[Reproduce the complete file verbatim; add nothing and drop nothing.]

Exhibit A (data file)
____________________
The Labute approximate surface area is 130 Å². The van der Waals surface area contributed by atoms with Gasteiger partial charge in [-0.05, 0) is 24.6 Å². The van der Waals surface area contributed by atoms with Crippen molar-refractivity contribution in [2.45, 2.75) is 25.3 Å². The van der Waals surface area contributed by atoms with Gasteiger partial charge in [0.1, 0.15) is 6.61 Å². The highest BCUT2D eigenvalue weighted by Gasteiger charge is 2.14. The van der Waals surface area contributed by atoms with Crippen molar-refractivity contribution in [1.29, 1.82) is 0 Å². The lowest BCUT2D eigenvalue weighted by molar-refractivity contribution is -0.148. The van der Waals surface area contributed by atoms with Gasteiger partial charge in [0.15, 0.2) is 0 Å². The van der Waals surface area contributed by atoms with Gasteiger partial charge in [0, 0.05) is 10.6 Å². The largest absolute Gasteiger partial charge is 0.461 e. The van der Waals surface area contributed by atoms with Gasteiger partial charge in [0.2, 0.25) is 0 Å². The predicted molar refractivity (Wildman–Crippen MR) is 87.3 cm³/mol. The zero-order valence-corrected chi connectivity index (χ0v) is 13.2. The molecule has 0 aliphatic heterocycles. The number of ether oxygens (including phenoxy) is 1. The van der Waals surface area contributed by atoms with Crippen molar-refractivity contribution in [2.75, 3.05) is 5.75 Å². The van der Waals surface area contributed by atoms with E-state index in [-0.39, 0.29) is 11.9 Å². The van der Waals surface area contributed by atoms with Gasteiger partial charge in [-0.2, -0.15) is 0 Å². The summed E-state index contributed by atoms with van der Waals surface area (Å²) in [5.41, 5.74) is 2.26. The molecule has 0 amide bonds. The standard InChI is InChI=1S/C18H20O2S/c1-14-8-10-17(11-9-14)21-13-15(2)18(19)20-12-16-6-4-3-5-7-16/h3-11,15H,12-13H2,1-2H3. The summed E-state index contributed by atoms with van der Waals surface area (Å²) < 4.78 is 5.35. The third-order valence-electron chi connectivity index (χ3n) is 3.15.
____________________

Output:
The Labute approximate surface area is 130 Å². The van der Waals surface area contributed by atoms with Gasteiger partial charge in [-0.05, 0) is 24.6 Å². The van der Waals surface area contributed by atoms with Crippen molar-refractivity contribution in [2.45, 2.75) is 25.3 Å². The van der Waals surface area contributed by atoms with Gasteiger partial charge in [0.1, 0.15) is 6.61 Å². The highest BCUT2D eigenvalue weighted by Gasteiger charge is 2.14. The van der Waals surface area contributed by atoms with Crippen molar-refractivity contribution in [1.29, 1.82) is 0 Å². The lowest BCUT2D eigenvalue weighted by molar-refractivity contribution is -0.148. The van der Waals surface area contributed by atoms with Gasteiger partial charge in [0.15, 0.2) is 0 Å². The van der Waals surface area contributed by atoms with Gasteiger partial charge in [0, 0.05) is 10.6 Å². The largest absolute Gasteiger partial charge is 0.461 e. The van der Waals surface area contributed by atoms with Gasteiger partial charge in [0.2, 0.25) is 0 Å². The predicted molar refractivity (Wildman–Crippen MR) is 87.3 cm³/mol. The zero-order valence-corrected chi connectivity index (χ0v) is 13.2. The molecule has 0 aliphatic heterocycles. The number of ether oxygens (including phenoxy) is 1. The van der Waals surface area contributed by atoms with Crippen molar-refractivity contribution in [2.75, 3.05) is 5.75 Å². The van der Waals surface area contributed by atoms with E-state index in [-0.39, 0.29) is 11.9 Å². The van der Waals surface area contributed by atoms with Gasteiger partial charge in [-0.2, -0.15) is 0 Å². The summed E-state index contributed by atoms with van der Waals surface area (Å²) in [5.41, 5.74) is 2.26. The molecule has 0 amide bonds. The standard InChI is InChI=1S/C18H20O2S/c1-14-8-10-17(11-9-14)21-13-15(2)18(19)20-12-16-6-4-3-5-7-16/h3-11,15H,12-13H2,1-2H3. The summed E-state index contributed by atoms with van der Waals surface area (Å²) < 4.78 is 5.35. The third-order valence-electron chi connectivity index (χ3n) is 3.15.